First off, Cedevita didn’t necessarily make any big time moves, but rather they opted for quality and fit rather than quantity. Gone are imports Jacob Pullen and Bill Walker, former college stars and NBA journeymen. Instead, Cedevita concentrated on keeping their young core together. They re-signed Luka Babic, who had some interest from other clubs, and they also were able to keep other crucial roster pieces such as Miro Bilan and Marko Arapovic. Also, they brought in athletic wing Scotty Hopson, who scored over 22 ppg in China last year, but averaged 15.5 ppg with Anadolu Efes back in 2013-2014. He will add some much needed athleticism and isolation scoring for this Croatian club.
The biggest player returning though may be Dzanan Musa, the Bosnian teenage star who is probably the most sought-after prospect in Europe. The MVP of the U16 European Championship a year ago, Musa is only 17 years old, but saw some playing time with the Cedevita senior squad a year ago. Musa is a special talent, and he will be given a much bigger role, especially now that he is a year older and has experience playing and practicing with the senior club. I don’t think Cedevita will expose him too much, out of fear for hurting his development (and they have Hopson and Babic so there isn’t a tremendous need to rush him), but he definitely will play a key role in the rotation in 2016-2017. To see his development will be exciting to follow, especially considering he is expected to be a lottery pick in the NBA in a couple of years.
Cedevita also made one of the more underrated signings in David Stockton, the son of NBA Hall of Famer, John. Stockton, though small in stature and lacking in natural athleticism like his father, is the kind of true playmaker that will help this Cedevita squad on the offensive end. D-Stock lives to make assists, as he has that passing gene that made his dad the NBA career leader in assists. Stockton was the starting point guard and leading assist man not only at prestigious college program Gonzaga his senior year (home of Lithuanian power forward and OKC Thunder draft pick Domantas Sabonis) but also of the most productive offense in the D-League with the Reno Bighorns (the most fun team to watch in the D-League thanks to head coach David Arsenault’s offense). Those kind of merits show that Stockton can produce on the professional level, and that he is ready to transition that playmaking skill set to the Eurocup and ABA.
Cedevita will benefit from the chemistry they developed last year during their Top 16 run, as well as new acquisitions, like Hopson and Stockton, who should mesh seamlessly with the culture of this club. There were a lot more teams that may have made “bigger name” signings, but I like the core Cedevita brings back and the potential for breakout from some of their young stars (like Musa), which should make them a dark horse in the Eurocup this season.
Alba Berlin: They made some good signings to solidify their backcourt with young talent in Malcolm Miller and Peyton Siva, and Engin Atsur should add some veteran leadership to their squad. They also have added a lot to their junior team, as they are looking more into the future rather than winning in the present. However, they are thin in the post, and it will be interesting to see if new head coach Ahmet Caki will see that solidified in the months leading up to the season.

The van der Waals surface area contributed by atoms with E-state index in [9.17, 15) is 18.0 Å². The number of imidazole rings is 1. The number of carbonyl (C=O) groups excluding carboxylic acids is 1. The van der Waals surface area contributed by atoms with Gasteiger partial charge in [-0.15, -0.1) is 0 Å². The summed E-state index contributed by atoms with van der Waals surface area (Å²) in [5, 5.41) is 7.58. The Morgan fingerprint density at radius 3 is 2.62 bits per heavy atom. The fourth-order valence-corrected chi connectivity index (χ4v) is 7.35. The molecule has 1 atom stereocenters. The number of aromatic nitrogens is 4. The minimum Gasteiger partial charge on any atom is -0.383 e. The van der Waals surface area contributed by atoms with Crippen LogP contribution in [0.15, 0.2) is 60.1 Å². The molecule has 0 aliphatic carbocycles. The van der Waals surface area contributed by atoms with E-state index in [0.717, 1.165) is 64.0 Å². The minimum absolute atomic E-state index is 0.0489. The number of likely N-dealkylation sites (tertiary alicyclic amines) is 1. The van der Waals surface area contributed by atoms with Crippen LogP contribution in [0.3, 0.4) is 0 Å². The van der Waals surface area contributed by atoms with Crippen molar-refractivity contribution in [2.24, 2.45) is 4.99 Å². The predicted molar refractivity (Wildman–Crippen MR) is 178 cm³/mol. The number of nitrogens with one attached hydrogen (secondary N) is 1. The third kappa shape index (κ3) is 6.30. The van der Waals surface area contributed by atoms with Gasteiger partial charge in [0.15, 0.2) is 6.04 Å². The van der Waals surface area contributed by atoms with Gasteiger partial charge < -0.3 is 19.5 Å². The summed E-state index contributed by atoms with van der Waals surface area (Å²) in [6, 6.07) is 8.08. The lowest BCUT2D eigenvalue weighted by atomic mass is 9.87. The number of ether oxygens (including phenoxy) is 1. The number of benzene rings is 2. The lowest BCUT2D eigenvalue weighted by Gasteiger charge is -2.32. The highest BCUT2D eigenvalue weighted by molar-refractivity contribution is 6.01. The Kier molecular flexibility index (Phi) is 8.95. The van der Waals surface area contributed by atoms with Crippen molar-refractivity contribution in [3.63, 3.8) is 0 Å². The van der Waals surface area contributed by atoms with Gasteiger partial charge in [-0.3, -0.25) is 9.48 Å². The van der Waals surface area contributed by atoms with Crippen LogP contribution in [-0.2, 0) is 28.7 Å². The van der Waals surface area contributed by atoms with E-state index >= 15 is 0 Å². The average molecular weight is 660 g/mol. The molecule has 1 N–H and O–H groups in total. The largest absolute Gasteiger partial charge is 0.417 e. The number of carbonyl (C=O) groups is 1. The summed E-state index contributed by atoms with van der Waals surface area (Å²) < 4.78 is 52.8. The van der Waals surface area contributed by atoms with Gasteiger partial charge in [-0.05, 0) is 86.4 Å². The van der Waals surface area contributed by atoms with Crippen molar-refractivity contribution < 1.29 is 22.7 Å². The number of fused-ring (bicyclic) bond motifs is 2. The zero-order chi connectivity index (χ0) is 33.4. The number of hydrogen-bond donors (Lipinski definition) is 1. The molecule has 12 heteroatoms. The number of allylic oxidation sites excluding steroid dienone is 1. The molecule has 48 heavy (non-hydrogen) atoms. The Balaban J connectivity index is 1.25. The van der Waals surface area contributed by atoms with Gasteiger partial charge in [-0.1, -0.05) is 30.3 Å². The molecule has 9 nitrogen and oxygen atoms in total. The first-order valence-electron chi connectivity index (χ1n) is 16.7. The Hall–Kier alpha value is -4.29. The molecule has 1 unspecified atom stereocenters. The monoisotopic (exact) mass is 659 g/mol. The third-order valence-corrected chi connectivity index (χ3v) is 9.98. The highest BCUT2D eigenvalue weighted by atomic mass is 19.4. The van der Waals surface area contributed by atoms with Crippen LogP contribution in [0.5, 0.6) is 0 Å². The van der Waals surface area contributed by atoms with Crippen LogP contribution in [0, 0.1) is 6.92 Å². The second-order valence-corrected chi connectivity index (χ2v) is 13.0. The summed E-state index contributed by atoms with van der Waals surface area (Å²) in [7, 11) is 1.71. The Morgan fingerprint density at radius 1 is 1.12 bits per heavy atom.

AEK Athens: They loaded up with a lot of local Greek talent, including 22-year-old Giannoulis Larentzakis, who signed a four-year deal after averaging 11.9 ppg, 4.2 rpg and 2.9 apg with VAP Kolossos Rodou a year ago. However, while they have quantity in terms of acquisitions, it’s hard to see if there is much real quality with this AEK roster, which makes it hard to see them as a genuine contender (though I wouldn’t be surprised to see them buck expectations).
Lokomotiv Kuban: I think it’s going to be a rebuilding year, even though they have been making a late run in talent acquisition this summer (they signed Mardy Collins from Strasbourg and somehow got Kenny Gabriel from Pinar Karsiyaka even though he seemed to have offers from bigger clubs like Olympiacos). The most fascinating thing to watch will be new head coach Fotis Katsikaris, the former Greek National Team head coach, who had a solid campaign last year with UCAM Murcia of the ACB. Katsikaris has known to overachieve with teams (with the exception of the Greek national team, which blew it in the Eurobasket in 2015 and OQT this summer), as Murcia was one of the more fun teams to watch in the ACB a year ago thanks to do-everything Argentinian point guard Facundo Campazzo. Will Katsikaris be able to pull that “Murcia Magic” with Kuban, a team coming off a Euroleague Final Four appearance a year ago?
The 2015-2016 season was safe to say a surprise “dream season” for Basque club Laboral Kutxa Baskonia, especially in Euroleague. As stated before on this blog, Baskonia was led by Ioannis Bourousis, a Greek center signed late in the off-season who ended up earning first-team All-Euroleague and All-ACB honors, in addition being named ACB Liga Endesa MVP. (He also was in close consideration for the Euroleague MVP with eventual winner Nando de Colo of CSKA Moscow). Bourousis, a bench warmer with Real Madrid in 2014-2015 whom many thought was in the twilight of his career, proved to be the life force of this Baskonia team during their impressive Euroleague run. He was one of the best rebounders in the league, a versatile scorer who could hurt teams in the block or on the perimeter, and defensively, though not incredibly athletic, he used his big frame and instincts to take away easy baskets from opposing players. And in addition to his individual skills, it became obvious week after week how Bourousis’ veteran presence and leadership was appreciated and respected from his teammates, as Baskonia saw career years from point guards Darius Adams and Mike James, as well as strong campaigns from wing players such as Fabien Causeur, Davis Bertans and Adam Hanga. Bourousis may not have been named the Euroleague MVP, but no one player was more crucial to Baskonia’s Final Four run than the Greek center.